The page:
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Pieces of Clay: Part 1

He made his last stroke on the canvas. He took a step back and stood over it. His masterpiece, finally finished, and it spoke to him. Of course, the canvass is metaphorical in the sense that it wasn’t a page at all. It was a throat, the stroke, was that of a knife.

He was thirty six year old David Testa, this was his first murder. The once angelic face of thirteen year old Leigh Tomaino laid bloody and beaten on the floor in his apartment. He watched her now, as he did when she laid incapacitated in his tub. He’s grown connected to her over these past couple days, he isn’t ready to let her go just yet.

The DeWitt Machinist Company had been around since David was a boy. When he was young, before he went to grade school, he wanted to be an engineer. He thought he would grow up to build sky scrapers and bridges. Thirty years later he was a male secretary, sitting on the sidelines, watching the engineers at the company live his dream.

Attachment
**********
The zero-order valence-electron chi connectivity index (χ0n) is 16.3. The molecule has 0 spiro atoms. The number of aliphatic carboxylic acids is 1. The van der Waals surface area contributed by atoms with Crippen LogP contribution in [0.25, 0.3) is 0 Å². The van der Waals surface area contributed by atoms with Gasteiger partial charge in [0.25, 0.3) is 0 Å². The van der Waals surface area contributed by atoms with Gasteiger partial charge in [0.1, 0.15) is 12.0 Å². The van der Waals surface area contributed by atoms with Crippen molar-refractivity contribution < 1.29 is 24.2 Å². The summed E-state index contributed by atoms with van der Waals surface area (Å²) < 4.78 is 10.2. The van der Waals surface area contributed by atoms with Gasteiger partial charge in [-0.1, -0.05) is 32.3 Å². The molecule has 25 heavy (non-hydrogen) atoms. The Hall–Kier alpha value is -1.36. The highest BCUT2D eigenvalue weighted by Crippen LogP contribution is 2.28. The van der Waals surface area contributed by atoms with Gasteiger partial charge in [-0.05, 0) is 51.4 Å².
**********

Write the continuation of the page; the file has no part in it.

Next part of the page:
The lunch bell rang. David packed up what food he didn’t eat and rolled the top of his brown paper bag. He returned to his paper pushing, pencil sharpening job. The twenty minutes after lunch were calm, no phone calls and no complaints. Then Bob came along. He had been David’s boss since he started and had been bullying him since high school. Bob was a notorious ball buster. He developed his arrogant, provocative personality after he got moved up from JV to Varsity his freshman year. “David,” Bob said “did you watch the game last night? The Rangers won by a goal, in the last minute.” David looked up at him not breaking his continuous rhythm of paper shredding. “I don’t like hockey, Bob.”

“Yeah, you’re more of the artsy type. You always were. Well I’ll tell you the next time I go to the opera. Keep up the good work.” He tapped the desk twice with his knuckles and moved on to harass his next subject. David straightened up the stack of manila folders and the black plastic bin of paper clips that moved so little only a neurotic would notice.